Welcome to Consumer Reports Advocacy

For 85 years CR has worked for laws and policies that put consumers first. Learn more about CR’s work with policymakers, companies, and consumers to help build a fair and just marketplace at TrustCR.org

CU comments regarding Florida’s request for an adjustment to the medical loss ratio regulation

October 27, 2011
Via email to MLRAdjustments@hhs.gov to the:
Center for Consumer Information and Insurance Oversight
U.S. Department of Health and Human Services

Consumers Union Comments Regarding
Florida’s Request for an Adjustment to the Medical Loss Ratio Regulation

Consumers Union, the public policy division of Consumer Reports,(1) submits these comments to oppose the request for an adjustment (the “Request”) to the medical loss ratio (MLR) requirement for the State of Florida submitted by the Florida Office of Insurance Regulation (FOIR) to the Center for Consumer Information and Insurance Oversight (CCIIO). The FOIR seeks to phase in the MLR requirement using a 68% minimum standard in 2011, 72% in 2012, and 76% in 2013, and then reaching the Affordable Care Act (ACA) required minimum of 80% in 2014.
We urge CCIIO to reject Florida’s Request. Approval of the proposed adjustment will cause unnecessary financial harm to consumers. Based upon estimates from the FOIR of rebates with and without the requested adjustment, consumers could lose as much as an estimated $144 million in rebates during the proposed three-year transition period if the adjustment is granted. Many of these consumers have not been receiving value for their premium dollars and need immediate relief from escalating insurance costs.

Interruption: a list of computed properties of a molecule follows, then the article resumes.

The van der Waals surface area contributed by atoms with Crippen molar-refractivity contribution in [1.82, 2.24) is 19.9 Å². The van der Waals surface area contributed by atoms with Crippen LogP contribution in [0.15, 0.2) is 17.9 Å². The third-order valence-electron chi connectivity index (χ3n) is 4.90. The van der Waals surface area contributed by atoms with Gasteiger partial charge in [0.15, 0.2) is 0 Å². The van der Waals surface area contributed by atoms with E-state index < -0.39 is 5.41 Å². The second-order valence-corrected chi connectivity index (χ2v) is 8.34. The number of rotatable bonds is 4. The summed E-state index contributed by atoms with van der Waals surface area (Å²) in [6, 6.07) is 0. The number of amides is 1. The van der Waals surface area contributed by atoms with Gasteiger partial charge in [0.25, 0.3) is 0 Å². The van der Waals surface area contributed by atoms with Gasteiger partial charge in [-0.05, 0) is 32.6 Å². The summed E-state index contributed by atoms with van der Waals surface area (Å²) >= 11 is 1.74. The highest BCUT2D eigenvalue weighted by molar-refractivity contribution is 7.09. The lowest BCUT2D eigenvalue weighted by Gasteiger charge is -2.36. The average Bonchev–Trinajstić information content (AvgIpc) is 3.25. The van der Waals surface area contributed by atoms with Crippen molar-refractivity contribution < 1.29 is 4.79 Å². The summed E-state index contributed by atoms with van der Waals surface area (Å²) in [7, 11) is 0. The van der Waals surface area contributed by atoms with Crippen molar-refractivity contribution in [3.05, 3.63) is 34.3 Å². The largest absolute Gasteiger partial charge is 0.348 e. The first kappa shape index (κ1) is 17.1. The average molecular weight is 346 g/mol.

Also, as an initial matter, we have serious concerns that the FOIR “investigation” into the potential impact of the MLR rule did not sufficiently consider the views of policyholders and consumer representatives, and was instead designed to promote the opinion of industry representatives and insurance agents who overwhelmingly supported an adjustment.
Adjustments to the MLR may be granted only if a state demonstrates that there is a “reasonable likelihood” that application of the requirement “may destabilize the individual market in the state.”(2)
For the complete comments, click here (PDF format).